Abstract

Hard zones in large diameter pipe have been identified as the cause of the Kashagan pipelines failure, the replacement of which is estimated to cost $3.6B [1–4]. Some hard zone formation mechanisms have been known for years, but one mechanism is “new”, or more precisely, newly recognized. This mechanism can occur during the Thermomechanical Control Processing (TMCP) of plate and specifically during accelerated cooling. The hard microstructure is lath bainite and is isolated in thin (200–500 μm) surface regions. To distinguish the new mechanism from the others these surface regions are given the name local hard zones (LHZs).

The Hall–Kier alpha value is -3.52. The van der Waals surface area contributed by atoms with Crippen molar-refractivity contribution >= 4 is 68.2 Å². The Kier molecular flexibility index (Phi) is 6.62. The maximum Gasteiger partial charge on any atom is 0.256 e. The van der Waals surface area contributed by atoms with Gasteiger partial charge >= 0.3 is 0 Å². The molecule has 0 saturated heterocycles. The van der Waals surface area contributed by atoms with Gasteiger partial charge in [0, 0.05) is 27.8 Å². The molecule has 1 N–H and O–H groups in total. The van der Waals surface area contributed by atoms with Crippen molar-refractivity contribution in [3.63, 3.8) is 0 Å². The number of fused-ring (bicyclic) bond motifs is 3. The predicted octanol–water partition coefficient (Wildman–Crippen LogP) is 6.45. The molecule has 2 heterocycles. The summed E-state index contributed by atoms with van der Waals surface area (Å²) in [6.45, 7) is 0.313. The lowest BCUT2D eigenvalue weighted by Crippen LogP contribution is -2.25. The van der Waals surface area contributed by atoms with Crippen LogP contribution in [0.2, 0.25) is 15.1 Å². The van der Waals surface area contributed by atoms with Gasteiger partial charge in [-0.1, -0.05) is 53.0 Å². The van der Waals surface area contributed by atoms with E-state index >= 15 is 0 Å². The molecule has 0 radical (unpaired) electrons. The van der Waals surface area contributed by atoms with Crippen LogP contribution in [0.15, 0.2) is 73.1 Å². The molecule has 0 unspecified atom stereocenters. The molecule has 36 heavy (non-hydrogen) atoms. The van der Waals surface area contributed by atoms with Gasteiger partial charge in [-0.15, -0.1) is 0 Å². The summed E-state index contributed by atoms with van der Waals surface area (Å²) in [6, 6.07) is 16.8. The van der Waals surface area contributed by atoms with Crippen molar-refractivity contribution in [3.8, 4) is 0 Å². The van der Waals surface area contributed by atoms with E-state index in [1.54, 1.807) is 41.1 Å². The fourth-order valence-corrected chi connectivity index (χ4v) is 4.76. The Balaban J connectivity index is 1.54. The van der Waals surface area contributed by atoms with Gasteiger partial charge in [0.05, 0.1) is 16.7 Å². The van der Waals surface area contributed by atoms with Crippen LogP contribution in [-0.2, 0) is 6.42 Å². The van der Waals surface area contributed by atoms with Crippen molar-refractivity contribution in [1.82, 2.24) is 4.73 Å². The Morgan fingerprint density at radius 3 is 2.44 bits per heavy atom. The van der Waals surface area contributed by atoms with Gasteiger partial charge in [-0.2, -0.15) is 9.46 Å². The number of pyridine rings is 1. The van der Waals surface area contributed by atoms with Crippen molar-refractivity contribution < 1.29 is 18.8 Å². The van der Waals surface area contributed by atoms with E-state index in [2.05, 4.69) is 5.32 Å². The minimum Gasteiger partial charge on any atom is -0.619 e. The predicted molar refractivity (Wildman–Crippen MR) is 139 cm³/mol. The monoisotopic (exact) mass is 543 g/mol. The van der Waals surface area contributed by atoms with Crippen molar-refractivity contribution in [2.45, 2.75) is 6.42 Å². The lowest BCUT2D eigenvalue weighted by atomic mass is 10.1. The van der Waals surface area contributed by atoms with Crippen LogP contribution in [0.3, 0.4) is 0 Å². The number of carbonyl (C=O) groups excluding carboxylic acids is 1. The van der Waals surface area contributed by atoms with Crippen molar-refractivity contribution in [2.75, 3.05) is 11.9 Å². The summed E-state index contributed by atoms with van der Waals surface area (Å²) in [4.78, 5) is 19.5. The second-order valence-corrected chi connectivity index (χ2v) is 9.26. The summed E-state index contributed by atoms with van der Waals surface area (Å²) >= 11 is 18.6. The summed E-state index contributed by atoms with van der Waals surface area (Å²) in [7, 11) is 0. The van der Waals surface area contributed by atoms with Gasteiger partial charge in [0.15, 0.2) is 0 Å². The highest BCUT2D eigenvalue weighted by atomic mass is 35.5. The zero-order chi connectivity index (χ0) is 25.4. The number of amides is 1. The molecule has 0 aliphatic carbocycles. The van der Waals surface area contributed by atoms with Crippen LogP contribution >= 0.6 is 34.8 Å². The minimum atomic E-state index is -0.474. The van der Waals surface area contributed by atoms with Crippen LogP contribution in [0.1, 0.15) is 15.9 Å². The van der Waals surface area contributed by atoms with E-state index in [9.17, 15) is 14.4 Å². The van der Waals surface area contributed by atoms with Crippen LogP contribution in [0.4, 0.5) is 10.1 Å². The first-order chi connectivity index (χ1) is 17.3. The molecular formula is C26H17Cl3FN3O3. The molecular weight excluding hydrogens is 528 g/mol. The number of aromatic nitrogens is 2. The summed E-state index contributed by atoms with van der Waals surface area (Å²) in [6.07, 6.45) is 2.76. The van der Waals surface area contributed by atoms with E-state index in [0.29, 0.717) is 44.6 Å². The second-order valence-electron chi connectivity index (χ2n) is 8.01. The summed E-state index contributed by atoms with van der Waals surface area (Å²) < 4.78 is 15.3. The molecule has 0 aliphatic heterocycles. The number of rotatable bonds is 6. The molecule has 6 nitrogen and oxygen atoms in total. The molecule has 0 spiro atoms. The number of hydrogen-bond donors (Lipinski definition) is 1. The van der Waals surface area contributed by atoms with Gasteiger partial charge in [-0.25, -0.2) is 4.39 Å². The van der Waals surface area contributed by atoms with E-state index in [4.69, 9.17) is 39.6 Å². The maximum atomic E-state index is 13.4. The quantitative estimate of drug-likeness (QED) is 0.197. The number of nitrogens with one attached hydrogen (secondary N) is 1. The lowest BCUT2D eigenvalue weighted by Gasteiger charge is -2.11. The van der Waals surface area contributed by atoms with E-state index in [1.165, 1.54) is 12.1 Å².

There are currently no validated industry standard inspection methods that can be used to detect LHZs. This situation is challenging for an industry that relies on TMCP pipe for sour service applications. This paper explains the LHZ formation mechanism while a companion paper (Newbury, et al [59]) will describe TMCP monitoring techniques that can be used to mitigate the risk of LHZs.

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